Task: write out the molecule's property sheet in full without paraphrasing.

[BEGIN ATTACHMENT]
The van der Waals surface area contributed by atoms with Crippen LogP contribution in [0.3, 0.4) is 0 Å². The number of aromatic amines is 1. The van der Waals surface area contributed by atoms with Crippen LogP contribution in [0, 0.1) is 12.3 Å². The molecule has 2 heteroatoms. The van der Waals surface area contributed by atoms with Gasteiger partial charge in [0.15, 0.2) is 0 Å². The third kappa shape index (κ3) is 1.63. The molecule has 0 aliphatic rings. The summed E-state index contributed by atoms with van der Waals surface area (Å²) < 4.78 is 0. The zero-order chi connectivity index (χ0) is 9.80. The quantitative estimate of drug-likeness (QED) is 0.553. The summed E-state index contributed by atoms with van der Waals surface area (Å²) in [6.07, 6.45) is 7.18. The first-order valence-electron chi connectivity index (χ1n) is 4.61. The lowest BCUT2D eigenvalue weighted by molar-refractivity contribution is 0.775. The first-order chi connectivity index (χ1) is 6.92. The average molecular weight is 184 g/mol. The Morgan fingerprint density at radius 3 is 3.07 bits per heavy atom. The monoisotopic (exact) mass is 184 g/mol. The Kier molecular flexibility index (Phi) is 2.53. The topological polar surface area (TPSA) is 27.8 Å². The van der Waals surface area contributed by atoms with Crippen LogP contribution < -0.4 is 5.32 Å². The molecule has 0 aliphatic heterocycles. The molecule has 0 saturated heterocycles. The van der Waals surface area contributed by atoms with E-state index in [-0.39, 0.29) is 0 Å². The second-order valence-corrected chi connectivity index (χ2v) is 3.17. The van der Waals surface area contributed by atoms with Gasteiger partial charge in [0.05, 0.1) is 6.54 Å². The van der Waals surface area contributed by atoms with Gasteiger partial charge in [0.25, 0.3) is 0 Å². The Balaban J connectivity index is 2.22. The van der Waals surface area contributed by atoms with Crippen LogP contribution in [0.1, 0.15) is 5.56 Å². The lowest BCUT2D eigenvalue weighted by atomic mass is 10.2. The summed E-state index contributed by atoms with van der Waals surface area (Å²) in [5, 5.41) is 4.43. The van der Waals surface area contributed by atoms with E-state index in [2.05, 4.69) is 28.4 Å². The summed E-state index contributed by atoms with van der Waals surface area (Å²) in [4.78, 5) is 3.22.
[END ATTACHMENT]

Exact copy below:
The van der Waals surface area contributed by atoms with Crippen LogP contribution in [0.3, 0.4) is 0 Å². The number of aromatic amines is 1. The van der Waals surface area contributed by atoms with Crippen LogP contribution in [0, 0.1) is 12.3 Å². The molecule has 2 heteroatoms. The van der Waals surface area contributed by atoms with Gasteiger partial charge in [0.15, 0.2) is 0 Å². The third kappa shape index (κ3) is 1.63. The molecule has 0 aliphatic rings. The summed E-state index contributed by atoms with van der Waals surface area (Å²) < 4.78 is 0. The zero-order chi connectivity index (χ0) is 9.80. The quantitative estimate of drug-likeness (QED) is 0.553. The summed E-state index contributed by atoms with van der Waals surface area (Å²) in [6.07, 6.45) is 7.18. The first-order valence-electron chi connectivity index (χ1n) is 4.61. The lowest BCUT2D eigenvalue weighted by molar-refractivity contribution is 0.775. The first-order chi connectivity index (χ1) is 6.92. The average molecular weight is 184 g/mol. The Morgan fingerprint density at radius 3 is 3.07 bits per heavy atom. The monoisotopic (exact) mass is 184 g/mol. The Kier molecular flexibility index (Phi) is 2.53. The topological polar surface area (TPSA) is 27.8 Å². The van der Waals surface area contributed by atoms with Crippen LogP contribution < -0.4 is 5.32 Å². The molecule has 0 aliphatic heterocycles. The molecule has 0 saturated heterocycles. The van der Waals surface area contributed by atoms with E-state index in [-0.39, 0.29) is 0 Å². The second-order valence-corrected chi connectivity index (χ2v) is 3.17. The van der Waals surface area contributed by atoms with Gasteiger partial charge in [0.05, 0.1) is 6.54 Å². The van der Waals surface area contributed by atoms with Gasteiger partial charge in [0.25, 0.3) is 0 Å². The Balaban J connectivity index is 2.22. The van der Waals surface area contributed by atoms with Crippen LogP contribution in [0.1, 0.15) is 5.56 Å². The lowest BCUT2D eigenvalue weighted by atomic mass is 10.2. The summed E-state index contributed by atoms with van der Waals surface area (Å²) in [5, 5.41) is 4.43. The van der Waals surface area contributed by atoms with E-state index in [2.05, 4.69) is 28.4 Å². The summed E-state index contributed by atoms with van der Waals surface area (Å²) in [4.78, 5) is 3.22.